Sunday, September 13, 2015


During a large portion of the wonderful years we lived in Reno, Nevada, our home was on what was called a commercial half acre. There were many years when I was grateful that it wasn't actually a full half acre of yard to take care of. I seem to remember that during the years, an ample portion of our incomes went to buying larger and better grooming equipment to help keep things somewhat under control.

A section in the northeast corner of the backyard of our commercial half acre was always referred to as ‘the garden.’ It was always honored with this title, even though some years it was more a ‘receptacle for things,’ rather than a place where row crops sprung forth and brought harvested abundance. Sadly, all too often, it became a place where things ended up that didn't have any other place to go.

A perpetual part of ‘the garden’ was a large rock pile. Actually, it started out as two rock piles, one for large rocks and another for small rocks. These rocks seemed to sprout and grow in other places about the yard and when they were ripe for harvest, they would end up in one of the piles in ‘the garden.’ As the years went on and the piles grew larger they merged into what finally became one large rock pile. I always told people that there was ‘always’ something growing in our garden, without filling in some significant details.

The garden was also a small animal cemetery. Over the years we had solemn services for mice, birds, skunks and cats. We were a family blessed with cats. They brought their hunting prizes of mice and birds into the house to receive praise from the family, with never a thought that they would lower themselves to eat such crude objects. After an appropriate ceremony their trophies were buried in ‘the garden.’ When the cats finally gave up the chase, they joined their booty in ‘the garden.’

One of the most prominent monuments in ‘the garden’ was a 16 foot satellite dish. It was there because it was the only open space in the back yard where nothing seemed to be going on.

One year when I was actually digging, preparing and planting in ‘the garden,’ while kneeling in the ever diminishing area of soft soil, I looked down at the small bowl of moistened seeds near my knee, and I had one of those ‘what am I looking at?’ experiences.

I am sure we have all had those:

The kind we have when we lean back in our office or favorite chair at home and wonder if we are looking at the ceiling or the floor.

The kind we have during a graduation ceremony and we wonder if we are celebrating the end of a faded era or the bright new beginning of another.

The kind we have when someone passes from mortality and we wonder if we have been witnesses to a death or a birth, the ending of mortality or the beginning of the next phase life eternal.

Anyway, there I was looking at those seeds, wondering if by planting them with the mulched leaves, grass, decomposed mice, birds and cats which all shared that soil, was the beginning of their life or the ending.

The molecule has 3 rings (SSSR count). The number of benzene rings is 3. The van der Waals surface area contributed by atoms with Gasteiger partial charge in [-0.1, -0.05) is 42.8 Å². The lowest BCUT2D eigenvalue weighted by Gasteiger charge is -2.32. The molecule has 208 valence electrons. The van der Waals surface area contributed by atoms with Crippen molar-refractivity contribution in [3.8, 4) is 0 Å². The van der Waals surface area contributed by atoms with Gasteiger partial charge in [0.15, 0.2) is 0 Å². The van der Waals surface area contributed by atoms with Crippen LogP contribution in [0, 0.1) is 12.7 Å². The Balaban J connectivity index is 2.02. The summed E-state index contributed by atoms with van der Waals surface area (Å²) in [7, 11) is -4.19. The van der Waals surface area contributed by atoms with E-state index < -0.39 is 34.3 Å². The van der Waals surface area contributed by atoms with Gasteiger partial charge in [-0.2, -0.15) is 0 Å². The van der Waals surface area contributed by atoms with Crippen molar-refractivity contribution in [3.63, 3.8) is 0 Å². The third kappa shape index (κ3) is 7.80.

The longer I pondered, the more I was left with the feeling that living things should not be limited by viewing themselves in a series of beginnings and endings, but as an everlasting continuum.

The thought came to me that the pain, agony and sadness we feel with passages, would be somewhat alleviated if we would view these occasions not in the framework of beginnings and endings, but as parts of a continuum.

I also thought that the ranking of phases in the continuum and exalting one above the other could be counterproductive to the fulfillment of eternal existence.

Should the plant actually envision that the blooming or the fruit phases were more important in its continuum than when it was but a seed?

Should the farmer actually conclude that the harvest is a more important time in his annual continuum than planting?

Should a child actually think that birth is more important in its continuum than death?

My kneeling and pondering brought me to suspect that we indeed might be able to lessen a lot of our sadness’s, anxieties and pains, if events in our passages were defined more in the lengthening of our eternal horizons than in the limiting confines of beginnings and endings. The thought even came to me that much of pride, selfishness and hatred could be lessened if our rush to compete and complete were viewed from the special limitlessness of life everlasting.

I think we should all pray for the day when mankind will realize that the changing dates on calendars can affect us only to the degree that our thoughts and emotions allow them to.

I think we should all pray for the day when we realize that the temporary honors which come in life will become less of a signal of what has been accomplished and more of directive indicating the way and the effort which must be given to the next step of progression on our continuum.

I think we should all pray for the realization that the happiness of childhood is not to be counted greater than the joys of being a grandparent.

I think that we should all pray for the understanding that experiences of mortality are not greater than the experiences of eternal life during our everlasting continuum.



No comments:

Post a Comment